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    1. Thanks, Amanda! I think your advice is spot on. I am going to keep reminding myself that it all pretty much evens out once school starts.

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  3. For what it's worth Adaline has been behind on speech for awhile however she has been using ASL since around 13 months. I brought it up at her 15 month and 18 month but her Dr kept assuring me she'd come around. She finally in the last month has been talking a lot. He told me it would only be an issue of her language between 18 months and 2 year stalled or went backwards. He also said it was more important that she was clearly understanding and communicating either with signs or gestures than how big her vocabulary was. His wife is an ei therapist and he had both of his kids in speech therapy before and wasn't convinced it was needed. Not sure if that helps to hear some other feedback.

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    1. Thanks, Heather! Our doctor told us some of the same things! At the 18 month appointment, she wasn't convinced that K was necessarily "behind" nor that she would require speech therapy. I felt reassured for awhile, and then continued to worry behind the scenes. I don't think I would worry so much if I hadn't seen/heard kids K's age and younger talking up a storm!

      I'm so happy to hear that Adaline seems to be catching up and talking a lot! K seems to have had a language explosion just in the past WEEK. It's crazy. I'm hoping it keeps up. We have her two year appointment in the next six weeks, so we'll see what her doctor says. Thank you for sharing your experience! It really helps to hear from other moms going through similar situations.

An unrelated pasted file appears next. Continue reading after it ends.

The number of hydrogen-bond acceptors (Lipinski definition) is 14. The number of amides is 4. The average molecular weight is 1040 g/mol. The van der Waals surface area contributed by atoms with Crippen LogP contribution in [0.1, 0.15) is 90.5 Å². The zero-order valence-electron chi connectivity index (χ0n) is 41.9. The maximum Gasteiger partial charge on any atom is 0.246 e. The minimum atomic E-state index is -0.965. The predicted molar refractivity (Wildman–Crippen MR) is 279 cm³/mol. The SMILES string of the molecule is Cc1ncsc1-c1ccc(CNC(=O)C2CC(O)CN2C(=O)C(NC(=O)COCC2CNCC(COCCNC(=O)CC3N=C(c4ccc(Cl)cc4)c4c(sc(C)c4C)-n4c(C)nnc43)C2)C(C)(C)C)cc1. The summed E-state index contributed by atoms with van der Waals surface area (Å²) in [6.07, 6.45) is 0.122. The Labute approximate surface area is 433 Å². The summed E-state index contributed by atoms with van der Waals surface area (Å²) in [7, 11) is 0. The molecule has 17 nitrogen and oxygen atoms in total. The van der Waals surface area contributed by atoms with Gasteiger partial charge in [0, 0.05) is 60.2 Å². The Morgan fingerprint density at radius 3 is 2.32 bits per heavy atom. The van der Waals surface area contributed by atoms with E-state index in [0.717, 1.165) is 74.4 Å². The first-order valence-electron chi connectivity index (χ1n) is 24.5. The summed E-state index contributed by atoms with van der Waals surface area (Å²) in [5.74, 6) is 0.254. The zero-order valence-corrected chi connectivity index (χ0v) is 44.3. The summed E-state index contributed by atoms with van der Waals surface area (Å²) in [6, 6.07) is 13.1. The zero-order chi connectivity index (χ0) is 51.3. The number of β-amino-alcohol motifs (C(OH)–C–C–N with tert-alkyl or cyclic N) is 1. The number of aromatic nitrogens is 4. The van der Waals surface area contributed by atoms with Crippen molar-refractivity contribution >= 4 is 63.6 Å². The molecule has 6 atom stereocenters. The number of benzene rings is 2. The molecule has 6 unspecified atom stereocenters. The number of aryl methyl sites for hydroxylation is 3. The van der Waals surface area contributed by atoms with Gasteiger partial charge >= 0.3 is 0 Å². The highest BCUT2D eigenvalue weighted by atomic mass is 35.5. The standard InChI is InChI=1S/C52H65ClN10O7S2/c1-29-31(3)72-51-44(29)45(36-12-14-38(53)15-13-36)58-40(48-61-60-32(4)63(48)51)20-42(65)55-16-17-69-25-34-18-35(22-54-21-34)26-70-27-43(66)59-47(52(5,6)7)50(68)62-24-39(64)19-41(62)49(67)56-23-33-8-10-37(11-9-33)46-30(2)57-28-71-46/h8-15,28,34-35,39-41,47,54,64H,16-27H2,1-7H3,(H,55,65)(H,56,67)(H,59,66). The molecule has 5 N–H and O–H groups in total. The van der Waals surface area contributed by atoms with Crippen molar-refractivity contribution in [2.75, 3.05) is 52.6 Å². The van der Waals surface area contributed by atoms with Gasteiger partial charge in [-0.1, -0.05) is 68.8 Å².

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  4. One of Adaline's classmates in her daycare was saying Adaline's name perfectly at 12 months. That really kicked off my anxiety! She still can't say her own name correctly and didn't even attempt to try until this month!

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    1. 12 months?! Oy. K is the same when it comes to her name! It took her a looong time to say it, and it was a shortened version of her already short name. She's still learning how to tackle most two syllable words while her one buddy talks in sentences with words like "parachute". WTF?!